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13 July 2014
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Schools Home > Teachers > KS2 Lesson Plans > English > Argument

Argument - lesson plan

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Melvin and Steven

  1. To understand the difference between biased and balanced arguments.
  2. To understand how to develop a formal balanced argument, verbally and in writing.
  3. To develop a wider variety of connectives to present opposing viewpoints.

National Curriculum

En1, 1a, 1b; En3, 1a, 1b


You will need Adobe Acrobat reader to access the PDF files. BBC Webwise has a complete guide to downloading and installing Adobe Acrobat reader.

Teaching activities


  1. Read the Bitesize biased and balanced arguments to revise the difference between them.
  2. Explore, through discussion, the children's understanding of the need/purpose underpinning biased argument. When might it be more appropriate to present a balanced view?
  3. Watch Learning Zone Class Clips - 'for and against' to develop an understanding of presenting a balanced argument.
  4. Play 'connectives tennis' to embed the language phrases introduced (e.g. say "some people say that" and anticipate partner's return, "other people say").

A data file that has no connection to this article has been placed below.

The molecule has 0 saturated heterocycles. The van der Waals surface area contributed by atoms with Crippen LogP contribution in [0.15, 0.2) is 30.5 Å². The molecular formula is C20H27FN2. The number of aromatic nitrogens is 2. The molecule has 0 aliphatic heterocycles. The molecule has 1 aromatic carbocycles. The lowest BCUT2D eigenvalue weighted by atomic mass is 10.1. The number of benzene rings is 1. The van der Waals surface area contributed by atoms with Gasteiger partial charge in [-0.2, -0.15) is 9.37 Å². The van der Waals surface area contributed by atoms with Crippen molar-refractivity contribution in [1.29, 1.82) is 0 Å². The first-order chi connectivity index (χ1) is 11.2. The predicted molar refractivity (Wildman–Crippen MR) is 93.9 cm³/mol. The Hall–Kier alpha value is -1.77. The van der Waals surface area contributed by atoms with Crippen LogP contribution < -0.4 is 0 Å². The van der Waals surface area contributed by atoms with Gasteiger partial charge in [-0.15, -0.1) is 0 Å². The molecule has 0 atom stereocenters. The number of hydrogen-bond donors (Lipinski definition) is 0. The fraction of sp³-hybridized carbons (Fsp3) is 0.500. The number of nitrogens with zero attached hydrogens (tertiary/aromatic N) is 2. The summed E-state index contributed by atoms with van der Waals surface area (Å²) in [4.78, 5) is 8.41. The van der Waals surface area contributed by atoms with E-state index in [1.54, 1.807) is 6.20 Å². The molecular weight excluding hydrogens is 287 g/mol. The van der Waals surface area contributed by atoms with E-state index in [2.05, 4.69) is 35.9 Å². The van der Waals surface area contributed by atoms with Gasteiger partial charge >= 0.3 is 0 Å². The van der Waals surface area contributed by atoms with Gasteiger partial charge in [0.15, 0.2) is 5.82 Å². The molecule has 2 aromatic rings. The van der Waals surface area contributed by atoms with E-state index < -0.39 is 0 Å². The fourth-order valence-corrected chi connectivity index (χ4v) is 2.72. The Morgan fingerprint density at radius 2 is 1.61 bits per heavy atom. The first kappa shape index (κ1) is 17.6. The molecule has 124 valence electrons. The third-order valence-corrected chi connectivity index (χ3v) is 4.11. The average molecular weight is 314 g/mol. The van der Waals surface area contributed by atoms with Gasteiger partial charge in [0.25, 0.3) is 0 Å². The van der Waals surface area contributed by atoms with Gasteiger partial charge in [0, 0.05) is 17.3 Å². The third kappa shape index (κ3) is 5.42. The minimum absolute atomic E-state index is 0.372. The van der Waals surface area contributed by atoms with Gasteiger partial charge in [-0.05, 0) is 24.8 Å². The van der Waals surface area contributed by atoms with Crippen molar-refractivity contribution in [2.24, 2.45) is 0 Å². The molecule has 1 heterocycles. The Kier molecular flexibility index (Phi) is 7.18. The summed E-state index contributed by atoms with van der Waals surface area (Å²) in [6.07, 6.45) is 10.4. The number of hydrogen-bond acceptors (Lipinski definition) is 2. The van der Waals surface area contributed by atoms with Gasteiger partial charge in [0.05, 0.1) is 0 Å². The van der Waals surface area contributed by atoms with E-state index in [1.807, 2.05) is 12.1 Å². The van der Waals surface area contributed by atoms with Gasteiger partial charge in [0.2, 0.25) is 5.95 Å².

5. Use the Bitesize argument activity as a stimulus for class debate. Explore two or three of the statements to develop both sides of the argument verbally.
  6. Ensure that the children are using the 'for' and 'against' phrases introduced earlier.
  7. Develop a line of argument as a class. Using the available resources from Learning Zone Class Clips - persuasion, argument and discussion, develop discussion to present both sides of an argument on a specific theme to an appropriate formal audience. Help the children to verbally redraft their arguments and counter arguments to ensure that they achieve an appropriate tone.

Group work

  1. Recap on the structure of a discursive newspaper or magazine article and strategies for developing a balanced argument.
  2. Discuss the planning format together, developing a clear understanding of an effective structure and strategies to present both sides of an argument.
  3. Ask the children to use the Planning a Balanced Argument worksheet (PDF 104KB) to plan and then write a newspaper or magazine article that presents a balanced argument around the key theme explored as a class.


Split the class into teams and ask the children to complete the Bitesize argument quiz.


Ask the children to watch Melvin & Steven explain arguing and then to develop a biased argument/script to try to persuade people to buy foods and products for the home.

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